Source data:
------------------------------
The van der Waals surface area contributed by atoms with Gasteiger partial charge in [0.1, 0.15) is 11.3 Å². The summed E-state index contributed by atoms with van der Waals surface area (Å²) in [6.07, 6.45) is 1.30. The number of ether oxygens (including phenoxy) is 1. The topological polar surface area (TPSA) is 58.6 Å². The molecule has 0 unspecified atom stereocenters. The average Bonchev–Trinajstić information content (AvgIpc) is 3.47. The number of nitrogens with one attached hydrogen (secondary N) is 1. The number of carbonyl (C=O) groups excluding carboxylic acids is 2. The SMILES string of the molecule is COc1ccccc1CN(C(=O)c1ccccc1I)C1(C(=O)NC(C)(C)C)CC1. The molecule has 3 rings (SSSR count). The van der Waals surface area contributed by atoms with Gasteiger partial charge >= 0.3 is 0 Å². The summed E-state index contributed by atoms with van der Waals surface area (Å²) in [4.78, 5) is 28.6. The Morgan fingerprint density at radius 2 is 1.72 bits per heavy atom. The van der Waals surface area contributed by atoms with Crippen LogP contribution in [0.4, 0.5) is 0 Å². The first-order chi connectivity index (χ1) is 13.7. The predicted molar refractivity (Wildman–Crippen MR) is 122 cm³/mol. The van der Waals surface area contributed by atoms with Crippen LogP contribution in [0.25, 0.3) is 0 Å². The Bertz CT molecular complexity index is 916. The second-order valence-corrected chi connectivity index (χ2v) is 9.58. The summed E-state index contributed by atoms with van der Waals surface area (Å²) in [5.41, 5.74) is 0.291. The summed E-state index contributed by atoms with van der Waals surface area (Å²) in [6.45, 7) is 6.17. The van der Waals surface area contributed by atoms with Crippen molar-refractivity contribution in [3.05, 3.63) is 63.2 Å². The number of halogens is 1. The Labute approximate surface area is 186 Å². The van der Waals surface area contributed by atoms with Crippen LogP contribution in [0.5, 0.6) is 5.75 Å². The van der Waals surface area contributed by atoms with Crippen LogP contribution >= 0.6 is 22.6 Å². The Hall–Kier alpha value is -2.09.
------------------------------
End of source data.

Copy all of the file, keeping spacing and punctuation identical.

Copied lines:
The van der Waals surface area contributed by atoms with Gasteiger partial charge in [0.1, 0.15) is 11.3 Å². The summed E-state index contributed by atoms with van der Waals surface area (Å²) in [6.07, 6.45) is 1.30. The number of ether oxygens (including phenoxy) is 1. The topological polar surface area (TPSA) is 58.6 Å². The molecule has 0 unspecified atom stereocenters. The average Bonchev–Trinajstić information content (AvgIpc) is 3.47. The number of nitrogens with one attached hydrogen (secondary N) is 1. The number of carbonyl (C=O) groups excluding carboxylic acids is 2. The SMILES string of the molecule is COc1ccccc1CN(C(=O)c1ccccc1I)C1(C(=O)NC(C)(C)C)CC1. The molecule has 3 rings (SSSR count). The van der Waals surface area contributed by atoms with Gasteiger partial charge >= 0.3 is 0 Å². The summed E-state index contributed by atoms with van der Waals surface area (Å²) in [4.78, 5) is 28.6. The Morgan fingerprint density at radius 2 is 1.72 bits per heavy atom. The van der Waals surface area contributed by atoms with Crippen LogP contribution in [0.4, 0.5) is 0 Å². The first-order chi connectivity index (χ1) is 13.7. The predicted molar refractivity (Wildman–Crippen MR) is 122 cm³/mol. The van der Waals surface area contributed by atoms with Crippen LogP contribution in [0.25, 0.3) is 0 Å². The Bertz CT molecular complexity index is 916. The second-order valence-corrected chi connectivity index (χ2v) is 9.58. The summed E-state index contributed by atoms with van der Waals surface area (Å²) in [5.41, 5.74) is 0.291. The summed E-state index contributed by atoms with van der Waals surface area (Å²) in [6.45, 7) is 6.17. The van der Waals surface area contributed by atoms with Crippen molar-refractivity contribution in [3.05, 3.63) is 63.2 Å². The number of halogens is 1. The Labute approximate surface area is 186 Å². The van der Waals surface area contributed by atoms with Crippen LogP contribution in [0.5, 0.6) is 5.75 Å². The van der Waals surface area contributed by atoms with Crippen LogP contribution >= 0.6 is 22.6 Å². The Hall–Kier alpha value is -2.09.